Disputing the importance of religious freedom to common life in America is like disputing the importance of oxygen in the air we breathe. Removing or even diminishing its presence threatens the whole project and turns something very good into something very bad. It ruins the very thing that has enabled the American Constitution to hold a conglomerate of persons from disparate religions, cultures and convictions together over time. Diminishing religious liberty weakens the source of our national strength and leaves American common life vulnerable to disintegration.

The North Carolina Religious Freedom Restoration Act does nothing more than assure in North Carolina law what Federal law already guarantees at the national level. It merely keeps the coercive power of government from being used to force citizens to participate in or affirm behaviors God says are sinful and wrong. It does not deny access to services allowed by law, even if some regard them as sinful, and does not stop choices from being made with which others disagree. Rather, it only limits using government power in recognition that God transcends human government and people must be allowed to obey God rather than man.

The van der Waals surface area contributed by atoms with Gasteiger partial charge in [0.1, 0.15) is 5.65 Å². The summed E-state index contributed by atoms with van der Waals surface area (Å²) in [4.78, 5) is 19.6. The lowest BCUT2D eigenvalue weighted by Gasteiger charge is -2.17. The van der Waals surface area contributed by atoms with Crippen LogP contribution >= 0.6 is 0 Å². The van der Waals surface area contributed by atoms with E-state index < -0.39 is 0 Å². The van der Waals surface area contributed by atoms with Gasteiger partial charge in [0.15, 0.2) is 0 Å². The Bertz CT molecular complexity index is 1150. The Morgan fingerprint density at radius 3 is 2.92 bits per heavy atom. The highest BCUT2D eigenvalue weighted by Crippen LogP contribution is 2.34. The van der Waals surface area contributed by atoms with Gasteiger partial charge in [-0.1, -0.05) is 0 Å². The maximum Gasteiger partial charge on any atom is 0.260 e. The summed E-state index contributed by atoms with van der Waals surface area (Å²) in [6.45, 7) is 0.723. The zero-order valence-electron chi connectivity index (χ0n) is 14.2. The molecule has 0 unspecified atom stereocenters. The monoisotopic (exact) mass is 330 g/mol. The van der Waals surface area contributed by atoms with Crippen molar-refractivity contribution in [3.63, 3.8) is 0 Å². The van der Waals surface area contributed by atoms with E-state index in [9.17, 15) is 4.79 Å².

Rit Varriale, pastor of Elizabeth Baptist Church in Shelby: Do I agree with the general intent of the RFRAs? Most definitely. However, it is the pastors not the politicians, it is the pulpit not politics that should bring this change about.

Religious freedom does not come from government. Rather, religious freedom comes from God. Thus, when we look to the government to pass Religious Freedom Restoration Acts (RFRAs), we are in a very precarious situation as a Church. Do we not realize that a government that passes a RFRA can also take away a RFRA?

Religious freedom cannot be restored by a government. It can only be restored when the Church sets an example of religious freedom and courage to the larger society. If we look to the government to perform the courageous duties that only we, the Church, can perform, then we are setting ourselves up for continued failure.

Why are we looking to politicians, when we should be looking to the power of the Holy Spirit? Why are we shamefully obeying the rulings of dictatorial secular judges, when we should humble ourselves before the Judge of all the earth and engage in civil disobedience? If we believe in the separation of Church and State, why do we look to the State to stand up for our religious freedoms?

For Christ’s sake, it’s time for the Church to stand up and tell the government, “Push off! We don’t need your politics! We will obey God rather than men!”

Day of Action

April 28 is planned as a Day of Action in Raleigh to support the Religious Freedom Restoration Act. Visit livefaithfullync.com for information about a visit with Lt. Gov. Dan Forrest and gathering at the Halifax Mall in downtown Raleigh. N.C. Voters Coalition is sponsoring the event. RSVP at [email protected]. Visit facebook.com/events/914578678563862/.